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JPC Allen Writes

Inspiration for Beginning Writers

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Facebook Party!

Mt. Zion Ridge PressThe press that published From the Lake to the River, the anthology my short story “Debt to Pay” appeared in is officially launching and will hold a Facebook party November 26. I will be a featured author, when you can ask me anything, from 7:10-7:25 EST. I’d love to chat with all of you who have been so kind to follow my blog. For more details, click here.

Hope to “see” you at the party!

Monday Sparks — Writing Prompts: A Tribute on Memorial Day

bereavementw-1239415_1280Since it’s Memorial Day in America, and we have been talking about research and historical fiction all month, I thought writing a tribute about a loved one who has passed away would be appropriate.

The house of my maternal grandparents was one of my favorite places growing up. No matter when we dropped by their home out in the country on an acre of hillside, they were always glad to see me and my sisters. We had pizza suppers on the weekend and watched old Tarzan movies or the Wonderful World of Disney. Grandma canned throughout the summer in the large, cool basement. In the winter, we had many family dinners down there, sitting around a long table, or if we were young enough, at the smaller, children’s table. Grandpa would work puzzles in the basement, and the wood burning stove smelled of comfort.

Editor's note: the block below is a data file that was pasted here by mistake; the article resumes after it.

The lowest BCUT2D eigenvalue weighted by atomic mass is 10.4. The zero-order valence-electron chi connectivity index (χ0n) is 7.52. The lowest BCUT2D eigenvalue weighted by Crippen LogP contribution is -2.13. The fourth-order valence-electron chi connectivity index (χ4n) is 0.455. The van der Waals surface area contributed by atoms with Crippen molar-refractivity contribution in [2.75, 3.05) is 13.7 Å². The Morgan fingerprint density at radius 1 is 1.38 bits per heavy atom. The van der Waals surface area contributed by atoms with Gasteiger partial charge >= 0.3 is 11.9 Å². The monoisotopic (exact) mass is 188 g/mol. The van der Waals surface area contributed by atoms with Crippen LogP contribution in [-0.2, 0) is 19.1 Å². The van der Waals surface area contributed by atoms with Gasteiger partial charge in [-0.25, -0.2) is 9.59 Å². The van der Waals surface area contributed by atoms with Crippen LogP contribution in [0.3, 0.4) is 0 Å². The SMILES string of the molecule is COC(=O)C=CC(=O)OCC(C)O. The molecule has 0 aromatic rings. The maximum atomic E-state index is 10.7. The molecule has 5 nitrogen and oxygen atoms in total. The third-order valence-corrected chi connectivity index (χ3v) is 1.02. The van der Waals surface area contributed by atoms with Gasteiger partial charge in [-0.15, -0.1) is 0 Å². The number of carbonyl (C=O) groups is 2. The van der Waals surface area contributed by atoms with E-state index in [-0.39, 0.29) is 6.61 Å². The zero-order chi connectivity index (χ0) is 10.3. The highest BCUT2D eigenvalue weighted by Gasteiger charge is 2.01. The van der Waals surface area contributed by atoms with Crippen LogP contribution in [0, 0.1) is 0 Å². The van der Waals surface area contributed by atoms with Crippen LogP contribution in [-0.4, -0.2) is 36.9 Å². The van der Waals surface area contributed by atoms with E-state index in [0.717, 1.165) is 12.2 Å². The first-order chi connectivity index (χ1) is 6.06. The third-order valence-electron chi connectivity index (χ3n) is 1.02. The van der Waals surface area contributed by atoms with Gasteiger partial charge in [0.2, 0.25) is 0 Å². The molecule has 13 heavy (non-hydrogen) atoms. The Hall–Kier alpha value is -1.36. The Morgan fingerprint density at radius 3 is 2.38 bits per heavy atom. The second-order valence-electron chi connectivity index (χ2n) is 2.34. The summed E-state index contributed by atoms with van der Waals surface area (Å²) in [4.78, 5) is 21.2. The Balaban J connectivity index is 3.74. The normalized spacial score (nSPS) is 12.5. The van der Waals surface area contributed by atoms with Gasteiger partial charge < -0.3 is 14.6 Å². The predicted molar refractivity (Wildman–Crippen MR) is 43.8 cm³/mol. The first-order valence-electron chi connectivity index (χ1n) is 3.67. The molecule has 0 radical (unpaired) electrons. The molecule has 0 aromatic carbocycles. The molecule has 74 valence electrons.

When they had to move next door to my parents, I thought I would desperately miss the house I knew as a child. But as soon as I stepped through the door of their new home, it felt exactly like their old one. The house wasn’t special. It was my grandparents.

thanksgiving-backgroundw-2872853_1280

Monday Sparks — Writing prompts

autumn haikuWrite a haiku about something happening in nature right now.

Scratches on the sky,

Bare limbs mar the clearest blue

This side of heaven.

 

Share if inspired!

Writing Tip — The Deer on a Bicycle

735600As I’ve written here before, I am a huge fan of Patrick F. McManus. His stories, first published in Field & Stream and Outdoor Life, are some of the funniest I’ve ever read. He also wrote a mystery series featuring Sheriff Bo Tully and a book about writing humorous stories, The Deer on a Bicycle.

Mr. McManus’s day job was teaching writing at Eastern Washington University, so not only could he write, he could teach it, too. Even if you don’t write humor, this book is packed with great advice.

I like the framework for the first half of the book. Mr. McManus has an imaginary character named Newton ask questions about writing, such as “Pat, what do you mean by ‘indirection’ in a story?”, “What do you believe is the ultimate in prose style, Pat?’, and “Short humor, Pat, What is it and who cares?”

In the second half of the book, the author selects twelve of his short stories and provides commentary about each one, focusing on structure or characters or some other writing techniques. I find this the most helpful section of the book.

At the very end is a list of humorists Mr. McManus likes. Most of them are classic writers of American humor like Mark Twain and Erma Bomback. Several of them I haven’t read and I am looking forward to sampling their works.

Next time, I’ll write about what I’ve learned from reading The Deer on a Bicycle.

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